In the year 2022, due to global warming, Nigerian families are pushed to the brink of extreme need for humanitarian support as climate change-related issues, especially flooding, erode more than 440, 000 hectares of land while submerging crops, houses, and even cemeteries across the geopolitical zones from both the south and the northern part of the country.
The significant rise of the sea level resulted in overpowering locals’ defensive measures, which endangers larger populations of Nigerian citizens residing near and far from the rivers and dams, including farmlands, which are drastically damaged.
Like always, people from disadvantaged families and businesses bear the cost of life, property, and the consequences of suffering from diseases like cholera, malaria, typhoid, and other infectious diseases and outbreaks, just as the Nigerian authorities, the National Emergency Management Agency (NEMA), disclose that no fewer than 500 lives were lost and about 2.5 million people were affected by flooding across the country in 2022.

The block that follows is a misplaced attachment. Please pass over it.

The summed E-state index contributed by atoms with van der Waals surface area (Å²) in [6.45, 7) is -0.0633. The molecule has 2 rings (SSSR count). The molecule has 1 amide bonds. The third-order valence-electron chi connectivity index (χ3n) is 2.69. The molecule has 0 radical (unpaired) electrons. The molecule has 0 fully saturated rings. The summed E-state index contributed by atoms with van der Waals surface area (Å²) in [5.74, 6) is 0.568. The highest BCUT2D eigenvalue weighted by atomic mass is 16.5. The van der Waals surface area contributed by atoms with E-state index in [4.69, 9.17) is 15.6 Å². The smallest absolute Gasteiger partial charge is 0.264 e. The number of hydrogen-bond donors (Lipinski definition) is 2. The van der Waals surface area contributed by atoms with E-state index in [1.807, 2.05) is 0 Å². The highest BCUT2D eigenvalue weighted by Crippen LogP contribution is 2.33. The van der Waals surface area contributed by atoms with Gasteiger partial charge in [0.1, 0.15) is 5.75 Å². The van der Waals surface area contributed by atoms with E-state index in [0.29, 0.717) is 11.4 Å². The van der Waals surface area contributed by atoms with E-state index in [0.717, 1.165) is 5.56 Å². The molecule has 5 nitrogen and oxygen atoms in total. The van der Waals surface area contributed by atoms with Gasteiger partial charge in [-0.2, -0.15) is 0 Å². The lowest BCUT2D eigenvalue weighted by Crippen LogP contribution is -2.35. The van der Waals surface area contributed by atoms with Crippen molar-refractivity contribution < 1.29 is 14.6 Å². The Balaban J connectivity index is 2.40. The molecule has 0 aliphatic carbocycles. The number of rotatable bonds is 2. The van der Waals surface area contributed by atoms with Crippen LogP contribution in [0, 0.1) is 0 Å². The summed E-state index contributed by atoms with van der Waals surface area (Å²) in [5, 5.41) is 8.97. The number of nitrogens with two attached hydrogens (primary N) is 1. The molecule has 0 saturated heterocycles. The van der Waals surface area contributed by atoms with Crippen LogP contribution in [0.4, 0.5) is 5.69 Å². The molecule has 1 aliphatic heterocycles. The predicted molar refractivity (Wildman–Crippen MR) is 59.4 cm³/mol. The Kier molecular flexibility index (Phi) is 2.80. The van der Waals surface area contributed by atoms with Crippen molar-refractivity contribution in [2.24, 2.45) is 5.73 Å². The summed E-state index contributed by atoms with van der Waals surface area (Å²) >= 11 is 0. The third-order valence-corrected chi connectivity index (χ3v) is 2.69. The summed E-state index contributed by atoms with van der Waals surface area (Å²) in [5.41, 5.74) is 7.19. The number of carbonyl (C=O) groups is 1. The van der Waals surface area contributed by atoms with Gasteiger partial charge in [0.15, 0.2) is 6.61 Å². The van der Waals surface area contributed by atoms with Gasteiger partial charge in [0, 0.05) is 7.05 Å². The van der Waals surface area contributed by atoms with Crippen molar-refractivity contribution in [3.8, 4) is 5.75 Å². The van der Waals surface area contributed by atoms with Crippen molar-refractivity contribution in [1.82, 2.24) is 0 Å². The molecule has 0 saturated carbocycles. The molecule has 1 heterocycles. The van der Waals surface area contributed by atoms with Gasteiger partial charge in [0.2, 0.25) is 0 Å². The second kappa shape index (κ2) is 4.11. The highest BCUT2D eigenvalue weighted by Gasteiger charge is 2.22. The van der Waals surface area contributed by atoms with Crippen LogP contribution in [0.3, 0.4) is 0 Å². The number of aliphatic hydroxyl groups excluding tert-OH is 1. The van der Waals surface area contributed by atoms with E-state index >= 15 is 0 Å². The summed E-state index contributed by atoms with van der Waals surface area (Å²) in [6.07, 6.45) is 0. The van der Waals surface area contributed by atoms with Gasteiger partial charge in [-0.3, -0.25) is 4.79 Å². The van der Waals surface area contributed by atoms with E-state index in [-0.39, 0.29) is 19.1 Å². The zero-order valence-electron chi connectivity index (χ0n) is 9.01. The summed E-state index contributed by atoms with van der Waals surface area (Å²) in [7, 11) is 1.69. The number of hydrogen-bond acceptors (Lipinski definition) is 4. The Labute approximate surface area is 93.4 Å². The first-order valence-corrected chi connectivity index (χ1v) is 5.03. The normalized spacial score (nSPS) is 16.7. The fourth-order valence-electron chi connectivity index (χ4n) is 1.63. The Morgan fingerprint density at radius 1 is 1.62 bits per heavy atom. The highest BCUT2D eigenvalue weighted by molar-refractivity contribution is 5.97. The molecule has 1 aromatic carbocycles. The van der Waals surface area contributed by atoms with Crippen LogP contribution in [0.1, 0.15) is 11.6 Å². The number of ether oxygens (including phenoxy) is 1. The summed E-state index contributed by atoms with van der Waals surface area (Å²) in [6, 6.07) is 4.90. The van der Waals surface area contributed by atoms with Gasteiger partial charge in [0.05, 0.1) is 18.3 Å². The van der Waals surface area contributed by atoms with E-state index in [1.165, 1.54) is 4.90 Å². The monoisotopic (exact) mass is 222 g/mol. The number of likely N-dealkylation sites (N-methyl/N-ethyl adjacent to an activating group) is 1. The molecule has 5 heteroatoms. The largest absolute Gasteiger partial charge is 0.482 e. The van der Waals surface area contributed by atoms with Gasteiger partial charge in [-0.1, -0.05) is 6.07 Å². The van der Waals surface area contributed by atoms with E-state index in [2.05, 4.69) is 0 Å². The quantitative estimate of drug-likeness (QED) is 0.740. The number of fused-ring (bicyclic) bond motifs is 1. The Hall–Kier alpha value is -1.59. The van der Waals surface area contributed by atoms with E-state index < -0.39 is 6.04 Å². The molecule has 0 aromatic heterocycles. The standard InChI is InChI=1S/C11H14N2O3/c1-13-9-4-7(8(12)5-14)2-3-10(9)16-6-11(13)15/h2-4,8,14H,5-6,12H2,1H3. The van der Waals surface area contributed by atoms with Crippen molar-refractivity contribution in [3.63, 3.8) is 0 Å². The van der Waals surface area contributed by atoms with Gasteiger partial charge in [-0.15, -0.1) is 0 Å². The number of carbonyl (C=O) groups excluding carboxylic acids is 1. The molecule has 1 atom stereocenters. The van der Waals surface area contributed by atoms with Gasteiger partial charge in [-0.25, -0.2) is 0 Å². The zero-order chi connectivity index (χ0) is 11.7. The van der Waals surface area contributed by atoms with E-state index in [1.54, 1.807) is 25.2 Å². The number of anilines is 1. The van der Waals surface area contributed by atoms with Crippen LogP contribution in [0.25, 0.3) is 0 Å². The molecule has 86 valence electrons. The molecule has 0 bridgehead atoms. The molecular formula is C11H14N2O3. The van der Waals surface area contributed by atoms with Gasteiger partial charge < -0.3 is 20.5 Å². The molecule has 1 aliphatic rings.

Although many Nigerians accuse authorities of sending a late warning message, the message comes at a time of non-preventable occurrence and victimisation as provisions for IDP camps and a soft economy for easy relocation were not made, and farmers were not oriented for early planting and harvesting; therefore, the disaster in the downpour resulted in the wiping out of large swathes of farmland, which may speed up the food insecurity in the country.